Hello and welcome to the second part, thanks for reading, I greatly appreciate it. Enough of the Cheesy stuff, let's get into it.
For almost 24 hours straight we stayed in the house - sometimes sleeping, mostly blogging, just y'know...holidaying - taking it easy and unwinding.
I've got to be honest, having a lovely double bed to myself was lovely - and it was super comfortable - I suppose the sofa in the other place made me truly grateful and appreciative and maybe it made this one even more comfortable?
But no matter, a bed is a bed and if you can sleep in it, then it's good enough and it does it's job...and this one did it very, very well.
Lazy days were also rather nice for me because I manage to catch up on blogs - because with so much going on in Scotland and so much happening, sometimes I'm just like... 800 Words Per Minute is not enough - and sometimes I write part of a blog, call it a night, go to sleep, have an activity the following day and it's almost as if I'm a page behind or something, so I don't know - whilst holidaying is nice, getting behind (seriously behind) on Blogs are JOOTT (Just One Of Those Things) and I know I shouldn't get stressed out or like panicked by it, but after producing blogs for a year it's like - I should be used to this?
Although, yes, there's been a virus, but still, I should be used to playing catch up - and I'm sort of in this Catch-22 situation where I'm like - relax, chill, unwind, slow-down - and then I'm also like - this blog isn't going to write itself - I'm writing the 3rd Sept's blog on the 8th, 9th, 10th, I've got to catch up and then there's the thought of - who's going to read this who cares? Is this interesting enough? Is it too long? Too many pictures?
Nah, nah, I have friends who overthink things, and its an easy thing to do - and simply put - I'm going to read these, my family are going to read these - maybe I'll show these to my kids of a ghost I'm going to impregnate (not in a kinky sense, just the fact that nobody wants my crazy ass)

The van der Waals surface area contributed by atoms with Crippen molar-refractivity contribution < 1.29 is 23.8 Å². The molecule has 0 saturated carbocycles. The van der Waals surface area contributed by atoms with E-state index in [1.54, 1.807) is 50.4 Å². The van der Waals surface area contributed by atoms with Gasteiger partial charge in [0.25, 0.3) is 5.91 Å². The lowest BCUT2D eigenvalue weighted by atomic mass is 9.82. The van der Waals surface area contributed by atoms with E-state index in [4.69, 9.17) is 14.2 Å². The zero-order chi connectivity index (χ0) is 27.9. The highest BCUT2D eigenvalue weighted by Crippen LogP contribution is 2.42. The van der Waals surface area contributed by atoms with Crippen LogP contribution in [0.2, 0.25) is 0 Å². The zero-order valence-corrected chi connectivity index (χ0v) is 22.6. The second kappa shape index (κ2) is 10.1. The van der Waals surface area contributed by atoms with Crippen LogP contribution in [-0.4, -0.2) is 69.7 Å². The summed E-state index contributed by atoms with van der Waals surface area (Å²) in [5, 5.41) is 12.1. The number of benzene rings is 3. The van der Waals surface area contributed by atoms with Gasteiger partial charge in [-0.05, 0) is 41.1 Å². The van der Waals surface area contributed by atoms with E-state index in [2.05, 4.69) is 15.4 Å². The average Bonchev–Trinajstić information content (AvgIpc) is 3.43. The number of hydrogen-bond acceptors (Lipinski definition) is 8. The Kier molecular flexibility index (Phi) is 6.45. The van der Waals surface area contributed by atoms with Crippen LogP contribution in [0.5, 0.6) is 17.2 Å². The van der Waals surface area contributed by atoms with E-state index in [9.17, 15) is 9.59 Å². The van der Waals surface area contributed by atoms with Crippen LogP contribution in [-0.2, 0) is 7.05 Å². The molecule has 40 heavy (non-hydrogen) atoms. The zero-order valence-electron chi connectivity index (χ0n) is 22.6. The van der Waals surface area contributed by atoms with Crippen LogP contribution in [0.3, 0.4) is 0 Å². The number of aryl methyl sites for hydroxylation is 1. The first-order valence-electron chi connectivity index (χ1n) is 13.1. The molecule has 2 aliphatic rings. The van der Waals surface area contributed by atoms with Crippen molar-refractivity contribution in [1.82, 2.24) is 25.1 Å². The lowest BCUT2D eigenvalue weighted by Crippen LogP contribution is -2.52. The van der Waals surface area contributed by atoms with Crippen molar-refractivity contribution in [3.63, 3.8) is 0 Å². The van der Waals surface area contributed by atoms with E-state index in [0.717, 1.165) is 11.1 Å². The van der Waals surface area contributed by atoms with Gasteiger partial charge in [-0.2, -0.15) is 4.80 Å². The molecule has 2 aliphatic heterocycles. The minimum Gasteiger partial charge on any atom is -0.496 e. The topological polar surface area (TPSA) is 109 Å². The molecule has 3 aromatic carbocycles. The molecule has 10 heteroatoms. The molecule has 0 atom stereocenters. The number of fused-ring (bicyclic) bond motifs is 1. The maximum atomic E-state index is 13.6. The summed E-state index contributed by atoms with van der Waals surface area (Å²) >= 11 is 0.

So, after spending almost 24 hours in the house, chilling, blogging and sleeping, Charis suggests we go out and get some food for us just to be stocked up.
Firstly we nip into a cute little Post Office which turns out to be the Tardis with the amount of amenities inside - being so small, it's more of a "grab what you need and nothing else" sort of shop, I do this to a certain extent - no, I didn't need Haribos, but they were there and dirt cheap so I decided to have a packet.
We'd then go out to a slightly larger shop and stock up on some more general and "non-essential" items.
Charis would cook me my first hot meal since Maccies on the 6th September (I don't know, either didn't feel hungry or want to eat or had anything to eat). She'd make a nice Pasta and Tomato combo which was lovely of her.
Starting bright and early at 8am, the 10th marked the half-way point in our holiday - meaning less time remaining than time already spent on the holiday.
In particular, today was an early start because Charis had booked coasteering for herself and needed a little lift there.
It may have taken over an hour to get there, but it was well worth it - Skye was spectacular and any drive to see more of this Island I'd take any day of the week.
We'd meet the coasteering activity operators at a supermarket before us (the other coasteer-ers, operators and ourselves) driving north towards, well....the coast where the activity was happening.
For those in the area - or with knowledge of the area, the activities would take place at Kilmaluag Bay.
From what I saw, coasteering is essentially getting from one side of the coast with some "side quests" (almost like that) along the way.
Whilst Charis was coasteering, I thought I could rave to Tom Grennan whilst writing a blog, but I was badly needed for photography duty!
On this day, Charis would do a bit of rock climbing/clambering, wading through water, walking along a narrow grass bank, treading/swimming in the water and also cliff-jumping.
Whilst I was able to take a few pictures, the group coasteered away from the car-park/where I was and thus I wasn't able to get all too good pictures.